On Friday government officials announced between 158 million and 184 million gallons of sludge had flown into three villages - almost equalling in a few hours the 200 million gallons of oil which gushed into the Gulf of Mexico for several months when BP's Deepwater Horizon rig exploded.


Tests: Officials in Hungary claim the Danube river is absorbing the sludge spill without any serious damage to the waterway


Safe: The pH of the water where the slurry entered the river was recorded at around 9 - much lower than the 13.5 measured in local waterways


Emergency effort: Plaster is being dumped into the River Marcal in order to neutralise the pollution in Koronco


Commenting on the toxic spill in Hungary, Philip Weller, head of the International Commission for the Protection of the Danube, had told the AP news agency: 'The consequences do not seem to be that dramatic.'
The pH level of water were the slurry was entering the Danube, the EU's longest river, was recorded at 9 on Friday, Hungarian rescue agency spokesman Tibor Dobso said - well below the 13.5 measured in local waterways.

The slurry entered the Danube on Thursday and moved downstream today toward Hungary's immediate neighbours, Croatia, Serbia and Romania.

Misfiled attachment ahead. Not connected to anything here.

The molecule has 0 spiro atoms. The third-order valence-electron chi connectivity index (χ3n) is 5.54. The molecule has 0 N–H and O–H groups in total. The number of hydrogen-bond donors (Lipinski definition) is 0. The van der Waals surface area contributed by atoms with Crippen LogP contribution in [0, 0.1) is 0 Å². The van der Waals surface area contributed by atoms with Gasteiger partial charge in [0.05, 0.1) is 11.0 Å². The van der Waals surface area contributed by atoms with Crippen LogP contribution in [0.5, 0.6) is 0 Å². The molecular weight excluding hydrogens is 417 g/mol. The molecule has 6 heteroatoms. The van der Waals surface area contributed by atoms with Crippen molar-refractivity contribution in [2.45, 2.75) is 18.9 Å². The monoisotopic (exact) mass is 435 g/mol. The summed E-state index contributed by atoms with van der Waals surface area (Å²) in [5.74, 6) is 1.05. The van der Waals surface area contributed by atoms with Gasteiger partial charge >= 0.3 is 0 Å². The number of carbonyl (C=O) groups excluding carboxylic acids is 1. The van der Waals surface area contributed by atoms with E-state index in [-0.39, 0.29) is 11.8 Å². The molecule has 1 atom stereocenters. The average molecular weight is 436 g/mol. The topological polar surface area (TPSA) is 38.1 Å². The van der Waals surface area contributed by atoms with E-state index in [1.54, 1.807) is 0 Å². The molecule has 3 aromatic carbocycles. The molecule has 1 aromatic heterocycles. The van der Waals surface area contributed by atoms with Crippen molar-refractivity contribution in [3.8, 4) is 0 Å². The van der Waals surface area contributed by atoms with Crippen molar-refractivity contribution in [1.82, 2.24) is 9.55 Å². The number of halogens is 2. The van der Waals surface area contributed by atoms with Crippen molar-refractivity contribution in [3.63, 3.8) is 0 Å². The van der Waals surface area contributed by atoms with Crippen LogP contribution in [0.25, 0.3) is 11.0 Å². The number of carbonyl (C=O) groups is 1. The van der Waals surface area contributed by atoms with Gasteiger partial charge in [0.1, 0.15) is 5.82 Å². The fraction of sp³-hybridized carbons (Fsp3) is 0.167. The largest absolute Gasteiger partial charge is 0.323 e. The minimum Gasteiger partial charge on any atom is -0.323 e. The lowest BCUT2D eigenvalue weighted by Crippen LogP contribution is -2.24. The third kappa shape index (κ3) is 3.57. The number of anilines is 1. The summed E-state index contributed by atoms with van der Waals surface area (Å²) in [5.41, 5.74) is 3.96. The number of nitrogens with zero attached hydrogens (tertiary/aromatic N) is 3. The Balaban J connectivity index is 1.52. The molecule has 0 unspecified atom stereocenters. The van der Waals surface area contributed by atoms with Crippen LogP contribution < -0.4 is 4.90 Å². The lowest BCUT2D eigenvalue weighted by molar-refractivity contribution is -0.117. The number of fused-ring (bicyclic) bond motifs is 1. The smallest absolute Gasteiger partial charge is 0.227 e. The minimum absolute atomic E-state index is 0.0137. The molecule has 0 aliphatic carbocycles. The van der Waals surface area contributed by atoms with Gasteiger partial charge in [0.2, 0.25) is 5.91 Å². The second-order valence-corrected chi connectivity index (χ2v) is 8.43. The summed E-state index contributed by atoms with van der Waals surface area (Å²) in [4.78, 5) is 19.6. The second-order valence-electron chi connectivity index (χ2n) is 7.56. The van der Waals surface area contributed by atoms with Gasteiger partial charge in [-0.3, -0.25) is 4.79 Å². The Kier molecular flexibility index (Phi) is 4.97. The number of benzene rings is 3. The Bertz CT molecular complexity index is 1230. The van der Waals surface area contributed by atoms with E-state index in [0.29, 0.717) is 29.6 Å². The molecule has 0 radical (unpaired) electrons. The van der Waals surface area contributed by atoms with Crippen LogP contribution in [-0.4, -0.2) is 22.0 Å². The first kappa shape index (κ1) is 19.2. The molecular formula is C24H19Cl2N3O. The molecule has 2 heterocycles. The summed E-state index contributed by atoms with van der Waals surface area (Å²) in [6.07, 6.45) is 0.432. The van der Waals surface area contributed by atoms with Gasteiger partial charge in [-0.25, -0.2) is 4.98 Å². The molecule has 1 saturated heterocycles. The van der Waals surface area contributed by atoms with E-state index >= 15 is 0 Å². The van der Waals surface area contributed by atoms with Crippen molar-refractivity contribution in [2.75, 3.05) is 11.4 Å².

Monitors were taking samples every few hours on Friday to measure damage from the spill but the river appeared to be absorbing the blow due to its huge volume of water, with no reports of serious damage to its main branch.

Greenpeace though told reporters in Vienna earlier today that analysis of the spill showed 'surprisingly high' levels of arsenic and mercury.


Seeing red: A pet dog caught up in the toxic mud after villages were flooded


Initial estimations claim roughly 50 tons of arsenic, 300 tons of chrome and half a ton of mercury was set free in the accident.

Analysis of water in a canal near the spill, for example, found arsenic levels 25 times the limit for drinking water.

Hungary's state secretary for the environment, Zoltan Illes, also said warmer weather over the past two days meant the caustic mud was increasingly turning to airborne dust.

'Wind can blow... that heavy metal contamination through the respiratory system,' he said.

Government emergency services officials have urged residents near the toxic flood area to wear face masks as a result.

It has also been confirmed a second industrial reservoir at the spill site was drained on Friday to prevent further disaster.

Mr Dobson told the MTI news agency that 3.5 million cubic feet of fluid from a storage pond close to the burst reservoir was being gradually released into a local river already declared dead.

Gypsum was being dropped into the Marcal River from helicopters to neutralise the alkaline effect of the fluid, he said.

It is still not known what caused a section of the reservoir to collapse, unleashing a torrent of sludge.

Three people are still missing, while more than 150 were treated for burns and other injuries - 10 of which are still in a serious condition.

Hungary toxic spill village evacuated


Source: dailymail.co.uk